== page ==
Environmental influences make comparison of pigs tested at different locations, at different times, or under different management difficult. Using selection indexes that are based on deviations from contemporary group averages will provide valid comparisons of animals within the same test group. These comparisons provide a basis for assesing genetic merit. Keep in mind, however, that indexes are not appropriate for making between group comparisons of animals. Note, also, that the following indexes are to be used strictly for evaluating performance and carcass traits and not for ranking animals for any maternal traits. Data must be adjusted to a constant endpoint before using in a selection index. Traits included in the indexes are defined below.

G =Average daily gain (ADG) recorded on an individual minus the mean ADG of contemporary group.
B =Backfat depth measured on an animal minus mean backfat depth of contemporary group.
F =Feed to gain ratio calculated for an individual or pen of animals minus mean F/G for all pens or animals (if fed individually) in the contemporary group.
M =Predicted percent lean calculated for an individual minus the mean predicted percent lean for the contemporary group.

RECOMMENDED SELECTION INDEXES1

Feed Conversion Measured:

A-mode backfat: I = 100 + 68(G) - 142(B) - 80(F)
B-mode backfat*: I = 100 + 52(G) - 92(B) - 68(F)
Predicted % lean: I = 100 + 55(G) + 11(M) - 76(F)

Feed Conversion not Measured:

A-mode backfat: I = 100 + 100(G) - 194(B)
B-mode backfat*: I = 100 + 78(G) - 115(B)
Predicted % lean: I = 100 + 83(G) + 14(M)
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1 Complete information about the recommended indexes are given in Appendix E.
* Use this index if backfat is measured with a metal probe.

These indexes will average 100 for each test and should have a standard deviation of about 25. The test group should have approximately the following distribution:

Index Value
Percent of Animals
More than 150
2
125 to 150
14
100 to 125
34
75 to 100
34
50 to 75
14
Less than 50
2

If EPDs are reported, traits may be evaluated with similar indexes. The simplest index consists of all the EPDs added together. For example, if ADG, backfat and feed conversion are of interest, the index would be

I = 100 + EPDG + EPDB + EPDF.

Use of economic values (see Table in Appendix E) will weight the genetic information for the relative importance of each trait. In this example, EPD=s are available on ADG and predicted percent lean:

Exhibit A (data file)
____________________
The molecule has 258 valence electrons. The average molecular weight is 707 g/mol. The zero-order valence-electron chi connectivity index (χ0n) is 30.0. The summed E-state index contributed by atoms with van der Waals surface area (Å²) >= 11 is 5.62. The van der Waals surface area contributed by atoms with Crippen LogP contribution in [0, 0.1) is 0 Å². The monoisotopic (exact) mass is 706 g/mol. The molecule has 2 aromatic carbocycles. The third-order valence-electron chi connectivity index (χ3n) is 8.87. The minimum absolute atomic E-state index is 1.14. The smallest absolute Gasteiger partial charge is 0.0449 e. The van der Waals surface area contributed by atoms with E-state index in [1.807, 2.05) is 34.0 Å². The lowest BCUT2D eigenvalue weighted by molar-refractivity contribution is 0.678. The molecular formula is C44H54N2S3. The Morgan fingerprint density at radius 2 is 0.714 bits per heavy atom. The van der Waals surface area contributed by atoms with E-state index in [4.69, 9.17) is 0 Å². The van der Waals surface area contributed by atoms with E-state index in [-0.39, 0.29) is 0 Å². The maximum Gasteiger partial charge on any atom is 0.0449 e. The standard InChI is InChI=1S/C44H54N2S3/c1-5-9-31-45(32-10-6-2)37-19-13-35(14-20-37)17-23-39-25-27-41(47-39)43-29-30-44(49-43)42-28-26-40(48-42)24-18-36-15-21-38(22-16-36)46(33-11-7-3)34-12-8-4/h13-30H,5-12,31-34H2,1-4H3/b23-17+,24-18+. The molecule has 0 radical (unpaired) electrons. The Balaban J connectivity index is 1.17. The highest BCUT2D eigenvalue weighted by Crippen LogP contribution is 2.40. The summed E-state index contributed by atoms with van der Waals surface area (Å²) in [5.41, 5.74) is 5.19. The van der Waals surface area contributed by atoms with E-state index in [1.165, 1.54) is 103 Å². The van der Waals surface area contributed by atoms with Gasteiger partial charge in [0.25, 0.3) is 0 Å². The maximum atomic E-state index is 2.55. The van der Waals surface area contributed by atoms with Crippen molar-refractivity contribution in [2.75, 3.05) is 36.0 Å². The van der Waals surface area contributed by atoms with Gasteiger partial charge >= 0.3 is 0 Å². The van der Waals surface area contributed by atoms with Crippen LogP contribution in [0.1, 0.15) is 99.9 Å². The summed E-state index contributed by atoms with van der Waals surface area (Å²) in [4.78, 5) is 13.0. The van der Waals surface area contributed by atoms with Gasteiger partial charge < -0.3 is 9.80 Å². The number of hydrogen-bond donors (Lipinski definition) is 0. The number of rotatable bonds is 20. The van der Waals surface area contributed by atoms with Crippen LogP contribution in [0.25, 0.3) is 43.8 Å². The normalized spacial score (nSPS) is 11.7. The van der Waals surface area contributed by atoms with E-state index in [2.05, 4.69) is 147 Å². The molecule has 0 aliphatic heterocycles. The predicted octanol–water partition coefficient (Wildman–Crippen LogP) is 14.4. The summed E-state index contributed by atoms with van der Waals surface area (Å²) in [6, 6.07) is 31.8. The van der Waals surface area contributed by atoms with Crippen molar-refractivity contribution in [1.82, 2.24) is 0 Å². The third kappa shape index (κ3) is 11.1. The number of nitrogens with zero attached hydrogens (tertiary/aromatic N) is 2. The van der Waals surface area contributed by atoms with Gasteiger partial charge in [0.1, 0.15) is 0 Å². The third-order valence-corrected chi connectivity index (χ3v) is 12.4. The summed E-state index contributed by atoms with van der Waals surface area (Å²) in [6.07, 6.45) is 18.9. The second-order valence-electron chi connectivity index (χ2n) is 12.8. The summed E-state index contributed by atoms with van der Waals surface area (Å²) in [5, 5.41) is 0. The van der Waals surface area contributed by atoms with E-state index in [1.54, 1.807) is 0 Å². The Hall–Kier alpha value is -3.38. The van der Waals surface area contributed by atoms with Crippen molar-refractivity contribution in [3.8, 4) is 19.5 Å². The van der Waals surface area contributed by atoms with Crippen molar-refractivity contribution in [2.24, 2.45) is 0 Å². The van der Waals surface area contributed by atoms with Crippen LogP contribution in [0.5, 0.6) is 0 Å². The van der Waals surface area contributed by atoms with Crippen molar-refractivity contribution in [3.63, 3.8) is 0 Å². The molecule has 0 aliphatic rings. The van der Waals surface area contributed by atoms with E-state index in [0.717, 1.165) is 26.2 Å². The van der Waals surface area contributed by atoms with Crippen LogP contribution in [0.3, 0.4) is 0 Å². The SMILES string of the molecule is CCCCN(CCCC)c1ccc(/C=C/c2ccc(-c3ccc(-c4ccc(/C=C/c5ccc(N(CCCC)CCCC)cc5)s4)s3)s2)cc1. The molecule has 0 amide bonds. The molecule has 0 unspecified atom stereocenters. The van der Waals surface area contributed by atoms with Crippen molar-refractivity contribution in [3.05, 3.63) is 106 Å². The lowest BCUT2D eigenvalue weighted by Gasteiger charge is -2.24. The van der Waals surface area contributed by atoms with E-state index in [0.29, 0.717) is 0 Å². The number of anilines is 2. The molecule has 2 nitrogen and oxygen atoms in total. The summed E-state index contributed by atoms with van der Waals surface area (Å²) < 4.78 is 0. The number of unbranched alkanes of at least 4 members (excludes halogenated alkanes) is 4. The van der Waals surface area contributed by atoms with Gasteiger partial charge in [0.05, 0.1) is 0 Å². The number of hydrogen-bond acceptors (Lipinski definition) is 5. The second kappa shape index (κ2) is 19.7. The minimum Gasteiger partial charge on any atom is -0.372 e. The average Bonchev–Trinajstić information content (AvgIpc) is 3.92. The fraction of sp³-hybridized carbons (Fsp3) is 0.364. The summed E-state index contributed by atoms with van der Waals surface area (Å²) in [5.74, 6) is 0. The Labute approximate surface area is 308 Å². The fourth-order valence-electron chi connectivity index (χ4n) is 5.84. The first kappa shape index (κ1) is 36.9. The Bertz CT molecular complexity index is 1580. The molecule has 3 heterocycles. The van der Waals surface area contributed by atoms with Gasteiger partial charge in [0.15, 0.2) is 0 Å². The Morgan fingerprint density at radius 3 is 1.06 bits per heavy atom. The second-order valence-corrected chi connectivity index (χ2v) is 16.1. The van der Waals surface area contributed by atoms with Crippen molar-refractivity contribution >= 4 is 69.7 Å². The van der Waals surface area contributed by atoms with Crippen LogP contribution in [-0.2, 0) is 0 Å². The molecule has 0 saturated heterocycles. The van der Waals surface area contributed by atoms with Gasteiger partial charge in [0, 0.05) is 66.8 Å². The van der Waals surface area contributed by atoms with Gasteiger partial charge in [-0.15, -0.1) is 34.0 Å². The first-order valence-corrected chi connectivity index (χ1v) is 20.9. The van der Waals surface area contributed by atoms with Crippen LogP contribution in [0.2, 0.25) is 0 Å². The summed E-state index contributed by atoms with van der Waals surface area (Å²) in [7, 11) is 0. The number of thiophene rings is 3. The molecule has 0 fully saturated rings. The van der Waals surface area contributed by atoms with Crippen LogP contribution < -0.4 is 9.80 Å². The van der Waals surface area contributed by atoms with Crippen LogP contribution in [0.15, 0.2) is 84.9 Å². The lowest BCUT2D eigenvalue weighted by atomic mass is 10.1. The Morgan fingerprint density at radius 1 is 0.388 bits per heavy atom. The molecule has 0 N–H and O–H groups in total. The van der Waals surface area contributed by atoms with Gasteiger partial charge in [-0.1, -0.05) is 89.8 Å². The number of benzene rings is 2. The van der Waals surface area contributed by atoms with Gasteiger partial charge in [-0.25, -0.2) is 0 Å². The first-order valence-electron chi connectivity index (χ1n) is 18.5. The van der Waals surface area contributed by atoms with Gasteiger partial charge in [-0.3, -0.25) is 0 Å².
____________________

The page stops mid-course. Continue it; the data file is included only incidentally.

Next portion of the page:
I = 100 + 6*EPDG + 1.1*EPDM

Reports

  1. Interim report. At least one mid-test report should be sent to consignors. This report will include information about on-test and interim weights, average daily gain, pen feed efficiency, and other pertinent data the station manager may wish to include. Test station managers should inform breed secretaries about consignors with pigs on test and station sale dates.

  2. Off-test report. The off-test report should contain average daily gain, feed efficiency, backfat, and indexes for individual pigs, along with contemporary group averages for each trait. If available, EPD's should also be reported, along with their source and method of calculation. Reporting of other traits, such as soundness, is optional. Report date of sale and sale order, if available.

  3. Summary report. These reports, and sale catalogs, must include contemporary group averages. All animals in the test-sale group, including those not making the sale, will be included in the contemporary group averages and indexes. Report the complete name, address, and telephone number of each consignor. Report breed, name and registration number of the sire of each animal consigned.

Sale Qualifications

Only animals with an index of 80 or higher within a contemporary group should be offered for sale. This will result in about 20 percent of all animals being culled. Stations may adopt higher standards. If EPD's are reported, make sure buyers are aware of the basis for comparison. It is quite possible that boars with phenotypic indexes below 80 could still be better than average when all animals in a breed are considered. NSIF recommends the use of EPD's instead of phenotypic selection indexes when possible.

Additional animals may be culled because of soundness problems or other genetic or structural weakness. Caution: These problems should be known to have a genetic basis or be so severe that a boar cannot function. If these additional criteria do not lend themselves to objective measurement, they should be scored. Structural soundness and underline soundness are examples of such traits. In all cases, an explanation of the system(s) used should be included in the reports and sales catalog. See Appendix D for details.